When you leave your job – be it by retiring, resigning or via a lay-off/termination – you generally have several options for what you can do with your 401(k) account.

Depending on your account balance, you may be able to keep it with your old employer’s plan. If you’re changing employers, rather than retiring, you may be able to “roll over” the account to your new employer’s 401(k) plan. You also have the option to roll over the old 401(k) into an Individual Retirement Account, or IRA. Depending on your age, you may also begin taking distributions from the account. Finally, you can simply cash out the account balance.

Let’s look at each of these options in a bit more detail.

Leave Your Account with Your Old Employer
If your account balance is over $5,000, most plans will allow you to leave it where it as after you separate from service. If your account balance is less than $1,000, your old employer can force you out of the plan by issuing you a check. If your account balance is between $1,000 and $5,000, your old employer must help you set up an IRA so that you can roll over your funds in a tax-deferred manner.

If you’ve accumulated a substantial amount in your account, it may make sense to leave your 401(k) with your old employer. One reason for doing so might be that the old plan offers a great investment menu, with highly-rated, low-cost investment options, and low fees and expenses. Another reason might be that you lack the affinity, aptitude or time to manage the account on your own via an IRA.

By definition, though, 401(k) plans will have investment menus with a limited range of choices, and so a roll over to an IRA – in which the range of investment options is effectively unlimited – should always be given serious consideration.

Roll Your Account Over to Your New Employer’s Plan
If you’ve changed employers, you should evaluate your new company’s plan to see if a roll over into the new plan makes sense. If it does, once you’re enrolled in the plan you can elect to have the administrator of your old employer’s plan transfer your account balance over. If the old plan’s administrator instead issues you a check for your account balance, you must deposit the funds into your new 401(k) within 60 days to avoid having the payment be considered taxable income.

Roll Over Into an IRA
If you retire, or move to an employer that does not offer a suitably attractive retirement plan, but you don’t want to leave your 401(k) with your old employer, you can choose to roll the account balance over into an IRA.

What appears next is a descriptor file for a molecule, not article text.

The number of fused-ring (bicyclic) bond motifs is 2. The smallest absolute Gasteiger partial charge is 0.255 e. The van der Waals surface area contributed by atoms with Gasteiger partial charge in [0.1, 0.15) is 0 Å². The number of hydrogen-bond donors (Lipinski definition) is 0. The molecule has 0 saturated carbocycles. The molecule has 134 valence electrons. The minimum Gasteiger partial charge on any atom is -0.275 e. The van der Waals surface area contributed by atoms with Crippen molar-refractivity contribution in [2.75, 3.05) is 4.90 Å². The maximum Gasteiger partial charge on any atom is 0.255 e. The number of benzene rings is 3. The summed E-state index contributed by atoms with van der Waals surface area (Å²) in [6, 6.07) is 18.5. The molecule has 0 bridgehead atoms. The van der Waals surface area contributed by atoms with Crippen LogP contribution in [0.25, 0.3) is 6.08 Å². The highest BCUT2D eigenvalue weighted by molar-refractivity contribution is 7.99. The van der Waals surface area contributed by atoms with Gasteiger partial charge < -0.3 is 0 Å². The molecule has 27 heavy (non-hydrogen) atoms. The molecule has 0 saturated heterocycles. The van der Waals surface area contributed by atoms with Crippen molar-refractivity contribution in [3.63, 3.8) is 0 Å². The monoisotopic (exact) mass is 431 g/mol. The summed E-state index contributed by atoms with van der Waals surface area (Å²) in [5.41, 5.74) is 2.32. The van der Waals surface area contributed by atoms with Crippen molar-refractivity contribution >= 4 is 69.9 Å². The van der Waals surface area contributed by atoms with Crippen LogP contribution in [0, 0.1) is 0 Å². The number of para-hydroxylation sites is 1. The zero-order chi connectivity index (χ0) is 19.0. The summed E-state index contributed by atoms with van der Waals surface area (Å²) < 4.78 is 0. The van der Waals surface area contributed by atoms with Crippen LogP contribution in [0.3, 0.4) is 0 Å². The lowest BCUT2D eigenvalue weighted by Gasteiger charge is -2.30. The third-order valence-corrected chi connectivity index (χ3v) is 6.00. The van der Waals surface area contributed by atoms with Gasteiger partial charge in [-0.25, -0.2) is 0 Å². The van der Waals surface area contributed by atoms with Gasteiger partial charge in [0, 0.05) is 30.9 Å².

The rollover process is basically the same as for a transfer into a new 401(k) plan, in that you can either have the plan administrator do it directly, or take a full distribution by check and deposit it into your IRA within 60 days.

As we noted above, rolling over your old 401(k) into an IRA may be your best option, unless the investment options offered by your old plan are extremely attractive.

It should be noted that traditional IRAs require minimum distributions (so-called “RMD’s”) beginning when you reach age 70 1/2, regardless of whether or not you’re still working.

Generally speaking, the biggest advantage of rolling an old retirement plan account into an IRA is the flexibility you gain to invest in (virtually) anything you want, without the constraints imposed by a 401(k) plan investment menu. Of course, if you lack the affinity, aptitude or time to manage the IRA account, you should consider hiring an experienced, independent investment advisor to help.

Begin Taking Distributions
Once you reach age 59 1/2, you can begin taking distributions from a 401(k) (or traditional IRA). If you left your employer due to retirement, it may make sense to begin drawing on your account balance for income. These distributions will be taxed as ordinary income.

If you retire before age 55 or switch jobs before age 59 1/2, you may still take distributions from your 401(k). However, you will be required to pay a 10% penalty, in addition to income tax, on the taxable portion of your distribution, which may be all of it. Note that the 10% penalty does not apply to those who retire after age 55, but before age 59 1/2.

Cash Out Your Account

You also have the option of simply cashing out your old plan account balance by taking a “lump sum distribution”. We would strongly caution against doing so, however. A full distribution not only reduces your tax-deferred retirement savings, you’ll have to include the amount of the distribution in your yearly taxable income. Depending on the size of the distribution, this may bump you into a higher tax bracket. In addition, if you’re younger than age 59 1/2, you will have to pay an additional 10% penalty on the distribution, with very few exceptions.

As you can see, the decision you make can have significant tax consequences. If you’ve left an employer, still have a retirement plan account with them, and are unsure what to do, or if you have other questions about investing and getting ready for retirement, feel free to call or send us an email. We’d love to help.

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